This is an eventful week so far for those interested in US copyright matters. As many will have read, on Tuesday the Supreme Court of the US released a 6-3 ruling in Kirtsaeng v. John Wiley & Sons, Inc., in which it addressed the reach of the first-sale doctrine in respect of works published for foreign markets, or—stated another way—the reach of a copyright owner’s control over those products. Twitter continues to show joy over the decision among librarians and consumers of information, along with dismay among others concerned with importation and copyright control.
In Kirtsaeng v. John Wiley & Sons, the Court considered the “first sale” doctrine of copyright law. This is a rule that means that when a publisher sells a copyrighted work once, it loses any right to complain about anything later done with that copy. This is the rule that makes it okay to resell a used book to a used-book store, and for that store in turn to sell used books to its customers.
The issue in Kirtsaeng was whether the first-sale doctrine applies to copyrighted works manufactured overseas. Kirtsaeng bought textbooks in Thailand, where they are cheap, brought them to the United States, and resold them at a large profit. The lower courts said he couldn’t do this, and ordered him to pay damages to the publisher (John Wiley). The Supreme Court disagreed. The Justices said that the first-sale doctrine applies to all books, wherever made. So even if you buy a book made in England, you can resell it without permission from the publisher.
And Wednesday afternoon, US Register of Copyrights Maria Pallente delivered a Statement before the US House of Representatives Judiciary Committee’s Subcommittee on Courts, Intellectual Property and the Internet. Today’s Statement, “The Register’s Call for Updates to U.S. Copyright Law,” frames her well-circulated recent lecture at Columbia University, The Next Great Copyright Act. (The latter lecture will be published as 37 Colum. J.L. & Arts (forthcoming Spring 2013).)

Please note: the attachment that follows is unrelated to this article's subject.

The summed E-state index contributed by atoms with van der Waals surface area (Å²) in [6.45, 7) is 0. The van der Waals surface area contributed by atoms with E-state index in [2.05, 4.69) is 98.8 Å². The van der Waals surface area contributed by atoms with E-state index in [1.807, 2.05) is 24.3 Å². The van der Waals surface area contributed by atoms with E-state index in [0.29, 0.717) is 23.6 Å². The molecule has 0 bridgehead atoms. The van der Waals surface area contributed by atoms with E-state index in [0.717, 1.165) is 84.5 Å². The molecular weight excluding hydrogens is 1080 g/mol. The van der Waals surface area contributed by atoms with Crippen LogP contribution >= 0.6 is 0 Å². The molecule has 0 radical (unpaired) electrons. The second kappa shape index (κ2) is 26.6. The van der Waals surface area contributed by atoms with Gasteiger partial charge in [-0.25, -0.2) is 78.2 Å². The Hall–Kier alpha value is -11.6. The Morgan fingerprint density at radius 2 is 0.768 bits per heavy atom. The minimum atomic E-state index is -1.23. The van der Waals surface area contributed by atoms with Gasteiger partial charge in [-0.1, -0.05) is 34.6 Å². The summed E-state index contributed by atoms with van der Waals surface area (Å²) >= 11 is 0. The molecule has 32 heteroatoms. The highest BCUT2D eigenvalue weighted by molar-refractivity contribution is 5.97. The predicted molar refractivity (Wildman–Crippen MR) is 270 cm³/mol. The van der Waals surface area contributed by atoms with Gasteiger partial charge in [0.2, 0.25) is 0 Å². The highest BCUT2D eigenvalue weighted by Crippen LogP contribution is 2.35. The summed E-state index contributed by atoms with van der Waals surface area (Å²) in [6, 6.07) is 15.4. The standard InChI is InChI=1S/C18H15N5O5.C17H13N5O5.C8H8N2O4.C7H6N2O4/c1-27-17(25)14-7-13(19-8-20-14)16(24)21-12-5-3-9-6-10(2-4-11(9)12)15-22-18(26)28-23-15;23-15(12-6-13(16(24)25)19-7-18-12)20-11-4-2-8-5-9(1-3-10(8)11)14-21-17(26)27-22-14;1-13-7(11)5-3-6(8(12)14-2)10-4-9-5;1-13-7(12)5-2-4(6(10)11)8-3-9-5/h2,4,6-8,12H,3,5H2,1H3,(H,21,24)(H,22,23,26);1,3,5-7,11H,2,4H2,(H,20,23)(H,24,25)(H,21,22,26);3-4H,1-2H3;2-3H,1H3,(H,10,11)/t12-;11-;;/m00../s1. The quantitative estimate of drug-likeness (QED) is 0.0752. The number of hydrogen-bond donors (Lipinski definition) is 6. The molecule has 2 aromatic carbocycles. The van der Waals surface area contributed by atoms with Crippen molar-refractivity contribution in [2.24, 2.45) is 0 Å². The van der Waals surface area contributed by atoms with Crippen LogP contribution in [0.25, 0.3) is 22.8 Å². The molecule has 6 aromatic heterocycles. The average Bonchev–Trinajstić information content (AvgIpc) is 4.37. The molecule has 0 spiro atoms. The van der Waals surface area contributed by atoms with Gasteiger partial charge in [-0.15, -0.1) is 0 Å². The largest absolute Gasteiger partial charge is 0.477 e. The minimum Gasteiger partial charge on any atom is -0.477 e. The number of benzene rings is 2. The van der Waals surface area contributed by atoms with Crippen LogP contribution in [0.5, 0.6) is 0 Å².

Her remarks on the state of US copyright law are not without force; the written Statement includes passages such as this:
I think it is time for Congress to think about the next great copyright act, which will need to be more forward thinking and flexible than before. Because the dissemination of content is so pervasive to life in the 21st century, the law also should be less technical and more helpful to those who need to navigate it. …my point is, if one needs an army of lawyers to understand the basic precepts of the law, then it is time for a new law.
She remarked with some specificity and addressed, for example, libraries, educational institutions, enforcement, and licensing regimes:
The list of issues is long: clarifying the scope of exclusive rights, revising exceptions and limitations for libraries and archives, addressing orphan works, accommodating persons who have print disabilities, providing guidance to educational institutions, exempting incidental copies in appropriate instances, updating enforcement provisions, providing guidance on statutory damages, reviewing the efficacy of the DMCA, assisting with small copyright claims, reforming the music marketplace, updating the framework for cable and satellite transmissions, encouraging new licensing regimes, and improving the systems of copyright registration and recordation.
The time is ripe for further developments in US copyright law—as elsewhere and, perhaps, as always. It will be interesting to see if the Next Big Change indeed comes in the form of the Register’s hoped-for Next Great Copyright Act.